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In general I know how to import tab delimited file or comma delimited file. One of my client sent me delimited file. Example you can see below. And I don't how to import it without quotes.

"Make","Model","ModelYear","Trim","BodyStyle","Mileage","EngineDescription","Cylinders","FuelType","Transmission"
"Dodge","Stealth","1993","ES","Hatchback","107000","V-6","6-Cylinder","Gasoline",""
"GMC","Envoy XL","2003","SLE","Sport Utility","116000","6cyl","6-Cylinder","Gasoline","Automatic"

Could you guide me how to import and what settings do I need to change in order to import it with import wizard?

Thank you

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The big problems will start when the '"' character is embedded in the text field and not part of the field qualifier. That can't easily be handled on import. –  user1884677 Apr 11 '13 at 18:10

3 Answers 3

up vote 6 down vote accepted

You need to set the "Text qualifier" to ".

enter image description here

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1  
Nice use of visuals –  RThomas Jun 16 '11 at 23:36
    
@lazyDBA - Thanks! –  Will A Jun 16 '11 at 23:39
    
An answer like this has just saved me hours and hours of work. Thanks. –  octopusgrabbus Dec 3 '14 at 18:29

People might say it's a bit krufty, but the easiest way might be to open it as a CSV in excel and then copy/paste it right into your table using Management Studio.

If you are trying to do anything fancier than that, this method won't work. If not, you would be hard pressed to find a faster way to do it.

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I sheepishly admit I've done this from time to time as well. –  RThomas Jun 16 '11 at 23:40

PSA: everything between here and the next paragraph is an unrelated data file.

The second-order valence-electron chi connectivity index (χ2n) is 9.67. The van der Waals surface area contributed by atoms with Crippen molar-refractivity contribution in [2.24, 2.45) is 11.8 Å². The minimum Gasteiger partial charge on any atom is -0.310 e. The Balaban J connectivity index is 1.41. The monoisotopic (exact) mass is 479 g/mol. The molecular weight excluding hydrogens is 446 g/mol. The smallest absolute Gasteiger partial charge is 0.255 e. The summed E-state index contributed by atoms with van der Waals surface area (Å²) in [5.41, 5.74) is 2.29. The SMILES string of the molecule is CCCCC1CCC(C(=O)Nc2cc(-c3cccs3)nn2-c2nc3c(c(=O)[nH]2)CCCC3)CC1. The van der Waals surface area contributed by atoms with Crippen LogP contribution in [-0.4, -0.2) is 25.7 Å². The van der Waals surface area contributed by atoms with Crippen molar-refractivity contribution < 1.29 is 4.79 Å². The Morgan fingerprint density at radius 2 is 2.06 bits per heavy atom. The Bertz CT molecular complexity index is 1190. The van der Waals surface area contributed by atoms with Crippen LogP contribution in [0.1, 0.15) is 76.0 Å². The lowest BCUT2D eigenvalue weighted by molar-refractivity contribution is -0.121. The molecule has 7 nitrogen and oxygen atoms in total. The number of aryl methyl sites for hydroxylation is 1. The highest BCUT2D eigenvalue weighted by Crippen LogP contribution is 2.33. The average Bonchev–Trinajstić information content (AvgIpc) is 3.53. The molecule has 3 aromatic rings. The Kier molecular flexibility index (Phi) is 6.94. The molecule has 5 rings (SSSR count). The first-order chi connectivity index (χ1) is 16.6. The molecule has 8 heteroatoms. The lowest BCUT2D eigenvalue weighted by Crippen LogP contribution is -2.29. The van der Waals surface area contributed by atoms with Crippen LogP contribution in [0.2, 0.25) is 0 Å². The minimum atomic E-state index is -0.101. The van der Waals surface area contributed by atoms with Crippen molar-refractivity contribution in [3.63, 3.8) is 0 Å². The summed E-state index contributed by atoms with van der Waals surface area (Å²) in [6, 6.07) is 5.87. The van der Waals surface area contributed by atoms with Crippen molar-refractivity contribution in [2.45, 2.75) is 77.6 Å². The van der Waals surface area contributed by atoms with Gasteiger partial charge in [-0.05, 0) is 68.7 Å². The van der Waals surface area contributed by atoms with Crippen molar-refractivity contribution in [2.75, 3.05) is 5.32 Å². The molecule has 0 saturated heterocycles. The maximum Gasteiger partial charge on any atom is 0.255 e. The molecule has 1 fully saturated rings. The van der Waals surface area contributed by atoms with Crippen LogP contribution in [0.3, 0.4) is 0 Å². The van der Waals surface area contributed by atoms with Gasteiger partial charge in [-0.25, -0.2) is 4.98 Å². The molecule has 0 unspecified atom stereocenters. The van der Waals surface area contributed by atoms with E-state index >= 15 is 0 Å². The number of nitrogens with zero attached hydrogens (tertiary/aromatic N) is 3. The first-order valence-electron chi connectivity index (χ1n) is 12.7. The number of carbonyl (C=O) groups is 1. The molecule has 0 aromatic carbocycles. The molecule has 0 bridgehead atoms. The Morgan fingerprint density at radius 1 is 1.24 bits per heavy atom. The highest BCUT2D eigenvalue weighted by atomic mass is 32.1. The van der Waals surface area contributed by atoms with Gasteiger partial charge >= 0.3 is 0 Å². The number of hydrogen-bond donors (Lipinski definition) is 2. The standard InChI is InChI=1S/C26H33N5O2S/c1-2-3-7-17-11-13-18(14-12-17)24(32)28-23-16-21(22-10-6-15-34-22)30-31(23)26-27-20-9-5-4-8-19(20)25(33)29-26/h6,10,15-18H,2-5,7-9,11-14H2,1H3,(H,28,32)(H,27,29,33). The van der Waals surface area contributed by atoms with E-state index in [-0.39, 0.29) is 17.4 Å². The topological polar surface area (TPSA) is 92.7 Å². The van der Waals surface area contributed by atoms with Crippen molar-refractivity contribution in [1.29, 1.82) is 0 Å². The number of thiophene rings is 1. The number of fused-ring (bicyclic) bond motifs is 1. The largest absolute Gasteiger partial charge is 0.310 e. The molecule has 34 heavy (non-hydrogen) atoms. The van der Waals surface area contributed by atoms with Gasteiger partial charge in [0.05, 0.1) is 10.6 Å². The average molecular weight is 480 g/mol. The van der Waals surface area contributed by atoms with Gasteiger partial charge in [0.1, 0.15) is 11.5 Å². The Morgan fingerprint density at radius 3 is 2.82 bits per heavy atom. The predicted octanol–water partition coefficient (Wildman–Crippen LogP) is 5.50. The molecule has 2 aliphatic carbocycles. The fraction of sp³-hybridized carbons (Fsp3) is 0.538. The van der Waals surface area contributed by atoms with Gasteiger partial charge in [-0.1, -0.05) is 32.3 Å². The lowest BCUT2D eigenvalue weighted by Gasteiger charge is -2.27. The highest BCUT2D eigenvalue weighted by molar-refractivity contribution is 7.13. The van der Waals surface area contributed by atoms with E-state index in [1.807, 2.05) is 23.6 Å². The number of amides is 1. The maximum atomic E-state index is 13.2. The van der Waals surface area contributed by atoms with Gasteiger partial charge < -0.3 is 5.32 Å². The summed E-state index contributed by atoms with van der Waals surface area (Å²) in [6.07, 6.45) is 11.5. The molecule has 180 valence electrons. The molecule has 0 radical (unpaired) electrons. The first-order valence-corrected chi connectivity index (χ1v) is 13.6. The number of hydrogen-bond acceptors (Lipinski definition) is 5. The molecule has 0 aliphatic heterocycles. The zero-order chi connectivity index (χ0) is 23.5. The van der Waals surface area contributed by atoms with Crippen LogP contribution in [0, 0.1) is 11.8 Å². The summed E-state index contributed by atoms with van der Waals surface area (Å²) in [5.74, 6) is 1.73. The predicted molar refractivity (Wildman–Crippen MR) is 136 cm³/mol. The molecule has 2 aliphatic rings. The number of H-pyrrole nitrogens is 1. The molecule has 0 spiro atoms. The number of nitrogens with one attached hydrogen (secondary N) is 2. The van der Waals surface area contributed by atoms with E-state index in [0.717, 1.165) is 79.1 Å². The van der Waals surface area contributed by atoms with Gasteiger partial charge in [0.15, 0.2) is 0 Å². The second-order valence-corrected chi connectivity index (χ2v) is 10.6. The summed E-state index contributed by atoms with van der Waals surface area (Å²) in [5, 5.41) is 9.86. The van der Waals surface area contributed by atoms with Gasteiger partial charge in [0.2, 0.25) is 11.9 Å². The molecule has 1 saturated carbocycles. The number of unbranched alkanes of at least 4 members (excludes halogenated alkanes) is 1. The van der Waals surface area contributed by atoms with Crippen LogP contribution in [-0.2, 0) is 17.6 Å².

I didn't know you could paste multiple rows like that. That is pretty fantastically useful, thanks! –  neminem Oct 16 '13 at 23:31
    
Quick and dirty ;) –  Abe Miessler Oct 16 '13 at 23:33

If the data is very simplistic you can use the SSMS import wizard. Right click the database, select tasks, select Import Data, and has been pointed out identify quotes as the text qualifier.

For a csv, tab delimited file you would change Data Source option to: Flat File Source

From there just answer the questions and follow the prompts.

I will warn you however. Unless the data is very simplistic, this method tends to produce a lot of errors. I almost always end up using SSIS which is a little more hassle and complex but a whole lot more powerful and dependable.

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+1 not least for for the "lots of errors" comment. Still quite easy to get lots of errors with SSIS, but at least you can usually do something about them when you've a package at hand! –  Will A Jun 16 '11 at 23:37
    
Good point... you nailed it. –  RThomas Jun 16 '11 at 23:38
    
I just love that 'have a guess at my column types' button. Never fails to get it wrong. :) –  Will A Jun 16 '11 at 23:39

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